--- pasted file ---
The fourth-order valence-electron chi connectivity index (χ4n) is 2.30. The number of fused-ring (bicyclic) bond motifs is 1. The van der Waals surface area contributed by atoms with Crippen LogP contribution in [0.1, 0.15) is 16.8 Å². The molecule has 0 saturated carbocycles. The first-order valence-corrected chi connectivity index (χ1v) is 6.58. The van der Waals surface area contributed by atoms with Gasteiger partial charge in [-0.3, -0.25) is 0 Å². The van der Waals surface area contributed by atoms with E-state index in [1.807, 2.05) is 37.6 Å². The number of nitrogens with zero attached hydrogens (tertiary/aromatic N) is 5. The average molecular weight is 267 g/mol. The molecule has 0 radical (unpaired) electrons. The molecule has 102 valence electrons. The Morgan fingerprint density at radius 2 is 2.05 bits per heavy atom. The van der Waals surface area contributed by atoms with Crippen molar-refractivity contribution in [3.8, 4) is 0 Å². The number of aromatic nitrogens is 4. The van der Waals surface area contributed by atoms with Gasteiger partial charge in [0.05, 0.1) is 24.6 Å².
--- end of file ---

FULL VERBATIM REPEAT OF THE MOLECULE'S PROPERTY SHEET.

The fourth-order valence-electron chi connectivity index (χ4n) is 2.30. The number of fused-ring (bicyclic) bond motifs is 1. The van der Waals surface area contributed by atoms with Crippen LogP contribution in [0.1, 0.15) is 16.8 Å². The molecule has 0 saturated carbocycles. The first-order valence-corrected chi connectivity index (χ1v) is 6.58. The van der Waals surface area contributed by atoms with Gasteiger partial charge in [-0.3, -0.25) is 0 Å². The van der Waals surface area contributed by atoms with E-state index in [1.807, 2.05) is 37.6 Å². The number of nitrogens with zero attached hydrogens (tertiary/aromatic N) is 5. The average molecular weight is 267 g/mol. The molecule has 0 radical (unpaired) electrons. The molecule has 102 valence electrons. The Morgan fingerprint density at radius 2 is 2.05 bits per heavy atom. The van der Waals surface area contributed by atoms with Crippen molar-refractivity contribution in [3.8, 4) is 0 Å². The number of aromatic nitrogens is 4. The van der Waals surface area contributed by atoms with Gasteiger partial charge in [0.05, 0.1) is 24.6 Å².